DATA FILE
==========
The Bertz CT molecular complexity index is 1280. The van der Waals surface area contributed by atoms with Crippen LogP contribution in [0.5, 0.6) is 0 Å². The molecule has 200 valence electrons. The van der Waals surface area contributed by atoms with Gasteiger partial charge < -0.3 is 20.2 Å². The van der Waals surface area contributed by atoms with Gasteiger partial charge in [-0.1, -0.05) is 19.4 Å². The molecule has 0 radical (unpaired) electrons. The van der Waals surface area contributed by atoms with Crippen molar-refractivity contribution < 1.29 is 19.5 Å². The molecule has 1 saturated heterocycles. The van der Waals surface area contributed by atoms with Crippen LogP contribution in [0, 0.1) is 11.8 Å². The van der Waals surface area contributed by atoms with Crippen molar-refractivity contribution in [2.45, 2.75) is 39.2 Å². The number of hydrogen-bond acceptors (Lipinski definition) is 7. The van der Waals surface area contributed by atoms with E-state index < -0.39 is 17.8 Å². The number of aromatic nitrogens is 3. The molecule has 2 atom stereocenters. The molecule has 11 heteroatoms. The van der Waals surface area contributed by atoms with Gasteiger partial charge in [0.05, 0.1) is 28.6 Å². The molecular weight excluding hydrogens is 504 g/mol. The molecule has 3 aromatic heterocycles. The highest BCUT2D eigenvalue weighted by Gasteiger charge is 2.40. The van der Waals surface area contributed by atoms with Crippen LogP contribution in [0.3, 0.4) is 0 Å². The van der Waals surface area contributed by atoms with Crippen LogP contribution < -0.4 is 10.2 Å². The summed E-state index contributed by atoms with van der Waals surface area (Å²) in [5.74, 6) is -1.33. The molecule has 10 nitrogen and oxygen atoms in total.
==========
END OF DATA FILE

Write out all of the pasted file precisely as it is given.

The Bertz CT molecular complexity index is 1280. The van der Waals surface area contributed by atoms with Crippen LogP contribution in [0.5, 0.6) is 0 Å². The molecule has 200 valence electrons. The van der Waals surface area contributed by atoms with Gasteiger partial charge < -0.3 is 20.2 Å². The van der Waals surface area contributed by atoms with Gasteiger partial charge in [-0.1, -0.05) is 19.4 Å². The molecule has 0 radical (unpaired) electrons. The van der Waals surface area contributed by atoms with Crippen molar-refractivity contribution < 1.29 is 19.5 Å². The molecule has 1 saturated heterocycles. The van der Waals surface area contributed by atoms with Crippen LogP contribution in [0, 0.1) is 11.8 Å². The van der Waals surface area contributed by atoms with Crippen molar-refractivity contribution in [2.45, 2.75) is 39.2 Å². The number of hydrogen-bond acceptors (Lipinski definition) is 7. The van der Waals surface area contributed by atoms with E-state index < -0.39 is 17.8 Å². The number of aromatic nitrogens is 3. The molecule has 2 atom stereocenters. The molecule has 11 heteroatoms. The van der Waals surface area contributed by atoms with Gasteiger partial charge in [0.05, 0.1) is 28.6 Å². The molecular weight excluding hydrogens is 504 g/mol. The molecule has 3 aromatic heterocycles. The highest BCUT2D eigenvalue weighted by Gasteiger charge is 2.40. The van der Waals surface area contributed by atoms with Crippen LogP contribution in [0.3, 0.4) is 0 Å². The van der Waals surface area contributed by atoms with Crippen LogP contribution < -0.4 is 10.2 Å². The summed E-state index contributed by atoms with van der Waals surface area (Å²) in [5.74, 6) is -1.33. The molecule has 10 nitrogen and oxygen atoms in total.